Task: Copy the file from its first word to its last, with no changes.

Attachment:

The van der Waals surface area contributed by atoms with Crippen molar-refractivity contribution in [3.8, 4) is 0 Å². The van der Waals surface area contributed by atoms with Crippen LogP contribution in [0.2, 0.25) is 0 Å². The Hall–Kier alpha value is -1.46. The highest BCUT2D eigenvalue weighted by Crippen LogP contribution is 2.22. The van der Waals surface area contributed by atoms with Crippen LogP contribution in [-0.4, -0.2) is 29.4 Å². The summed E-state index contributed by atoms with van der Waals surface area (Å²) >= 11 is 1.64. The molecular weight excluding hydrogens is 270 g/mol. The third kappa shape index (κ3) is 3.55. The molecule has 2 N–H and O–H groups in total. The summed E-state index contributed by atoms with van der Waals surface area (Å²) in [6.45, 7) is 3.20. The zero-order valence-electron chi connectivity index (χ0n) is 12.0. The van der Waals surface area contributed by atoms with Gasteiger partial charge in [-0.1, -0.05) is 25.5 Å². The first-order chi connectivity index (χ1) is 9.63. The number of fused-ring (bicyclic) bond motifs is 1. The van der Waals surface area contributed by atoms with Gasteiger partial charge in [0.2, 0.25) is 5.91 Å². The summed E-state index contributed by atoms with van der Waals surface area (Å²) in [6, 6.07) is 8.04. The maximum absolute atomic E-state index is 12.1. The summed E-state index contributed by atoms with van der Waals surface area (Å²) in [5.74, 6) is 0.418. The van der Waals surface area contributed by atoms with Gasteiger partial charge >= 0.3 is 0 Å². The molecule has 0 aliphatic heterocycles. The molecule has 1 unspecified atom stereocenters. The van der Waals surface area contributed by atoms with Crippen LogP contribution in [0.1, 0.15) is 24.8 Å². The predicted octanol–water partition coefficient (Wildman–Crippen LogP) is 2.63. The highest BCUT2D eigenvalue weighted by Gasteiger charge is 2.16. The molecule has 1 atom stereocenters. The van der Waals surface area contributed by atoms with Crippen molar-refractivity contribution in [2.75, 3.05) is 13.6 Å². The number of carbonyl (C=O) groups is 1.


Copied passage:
The van der Waals surface area contributed by atoms with Crippen molar-refractivity contribution in [3.8, 4) is 0 Å². The van der Waals surface area contributed by atoms with Crippen LogP contribution in [0.2, 0.25) is 0 Å². The Hall–Kier alpha value is -1.46. The highest BCUT2D eigenvalue weighted by Crippen LogP contribution is 2.22. The van der Waals surface area contributed by atoms with Crippen LogP contribution in [-0.4, -0.2) is 29.4 Å². The summed E-state index contributed by atoms with van der Waals surface area (Å²) >= 11 is 1.64. The molecular weight excluding hydrogens is 270 g/mol. The third kappa shape index (κ3) is 3.55. The molecule has 2 N–H and O–H groups in total. The summed E-state index contributed by atoms with van der Waals surface area (Å²) in [6.45, 7) is 3.20. The zero-order valence-electron chi connectivity index (χ0n) is 12.0. The van der Waals surface area contributed by atoms with Gasteiger partial charge in [-0.1, -0.05) is 25.5 Å². The first-order chi connectivity index (χ1) is 9.63. The number of fused-ring (bicyclic) bond motifs is 1. The van der Waals surface area contributed by atoms with Gasteiger partial charge in [0.2, 0.25) is 5.91 Å². The summed E-state index contributed by atoms with van der Waals surface area (Å²) in [6, 6.07) is 8.04. The maximum absolute atomic E-state index is 12.1. The summed E-state index contributed by atoms with van der Waals surface area (Å²) in [5.74, 6) is 0.418. The van der Waals surface area contributed by atoms with Gasteiger partial charge >= 0.3 is 0 Å². The molecule has 0 aliphatic heterocycles. The molecule has 1 unspecified atom stereocenters. The van der Waals surface area contributed by atoms with Crippen LogP contribution in [0.1, 0.15) is 24.8 Å². The predicted octanol–water partition coefficient (Wildman–Crippen LogP) is 2.63. The highest BCUT2D eigenvalue weighted by Gasteiger charge is 2.16. The molecule has 1 atom stereocenters. The van der Waals surface area contributed by atoms with Crippen molar-refractivity contribution in [2.75, 3.05) is 13.6 Å². The number of carbonyl (C=O) groups is 1.